Director: Richard Linklater
Written By: Richard Linklater, Julie Delpy, Ethan Hawke
Starring: Ethan Hawke, Julie Delpy, Seamus Davey-Fitzpatrick
Synopsis: We meet Jesse and Celine nine years on in Greece. Almost two decades have passed since their first meeting on that train bound for Vienna.
Quick Take: (Full Review) Before Midnight was a movie many of us hoped for, but did not really want to see. Before Sunset left Jesse and Celine at just the right moment. Knowing an answer to that ambiguity was coming left a bittersweet feeling. Luckily, Before Midnight did not disappoint. It gave us a different movie than we were expecting, and that was certainly a good thing. It showed a deeper side to these characters, and the personal touch was even stronger than the last two films. It again left at the perfect moment, but I would not object to revisiting this dynamic duo another nine years down the road.
Director: J.C. Chandor
Written By: J.C. Chandor
Starring: Robert Redford
Synopsis: After a collision with a shipping container at sea, a resourceful sailor finds himself, despite all efforts to the contrary, staring his mortality in the face.
Quick Take: (Full Review) The stylistic difference between J.C. Chandor’s first film Margin Call and his latest All is Lost may cause whiplash if you watch them back to back. He went from a film that thrived off its intricate dialog to one that was nearly absent of words. All is Lost was a feat in filmmaking. One that I am still amazed was even made. Without giving too much away, my love for the film exploded with its final shot. My big question was how to end a movie like this properly. This provided an answer that was better than anything I was expecting. The ability to capture attention with silence is a skill few have. On paper this film should be a bore. Somehow it is anything but a bore. A true nail bitter.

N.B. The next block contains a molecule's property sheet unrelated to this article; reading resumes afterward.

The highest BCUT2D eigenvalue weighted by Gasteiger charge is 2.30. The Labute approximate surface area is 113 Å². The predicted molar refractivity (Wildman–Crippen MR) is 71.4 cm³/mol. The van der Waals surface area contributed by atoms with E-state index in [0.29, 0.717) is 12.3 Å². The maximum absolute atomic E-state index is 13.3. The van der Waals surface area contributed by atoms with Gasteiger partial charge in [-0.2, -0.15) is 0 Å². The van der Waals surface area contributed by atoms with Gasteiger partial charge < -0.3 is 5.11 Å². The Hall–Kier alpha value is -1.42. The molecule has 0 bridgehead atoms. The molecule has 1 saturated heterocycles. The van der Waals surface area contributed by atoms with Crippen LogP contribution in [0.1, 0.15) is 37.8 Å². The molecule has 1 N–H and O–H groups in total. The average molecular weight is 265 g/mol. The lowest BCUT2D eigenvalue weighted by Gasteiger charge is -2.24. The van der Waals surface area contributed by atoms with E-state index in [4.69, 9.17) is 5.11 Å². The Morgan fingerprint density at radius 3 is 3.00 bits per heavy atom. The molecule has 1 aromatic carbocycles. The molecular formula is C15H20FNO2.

Director: Ryan Coogler
Written By: Ryan Coogler
Starring: Michael B. Jordan, Melonie Diaz, Octavia Spencer
Synopsis: The purportedly true story of Oscar Grant III, a 22-year-old Bay Area resident, who crosses paths with friends, enemies, family, and strangers on the last day of 2008.
Quick Take: (Full Review) If you were to ask me what movie I had the greatest overall emotional reaction to it would have to be Fruitvale Station. This is the type of movie that makes me love movies because it takes a wildly injustice incident and breaks it down in a way to add a tad bit of perspective. I know some felt it was overly manipulative, and I can understand where that is coming from. Perhaps a more seasoned director would have chosen to pull back in a few areas. Still, I cannot deny the immense impact it had on me while I watched everything unfold.
Director: Alfonso Cuarón
Written By: Alfonso Cuarón, Jonás Cuarón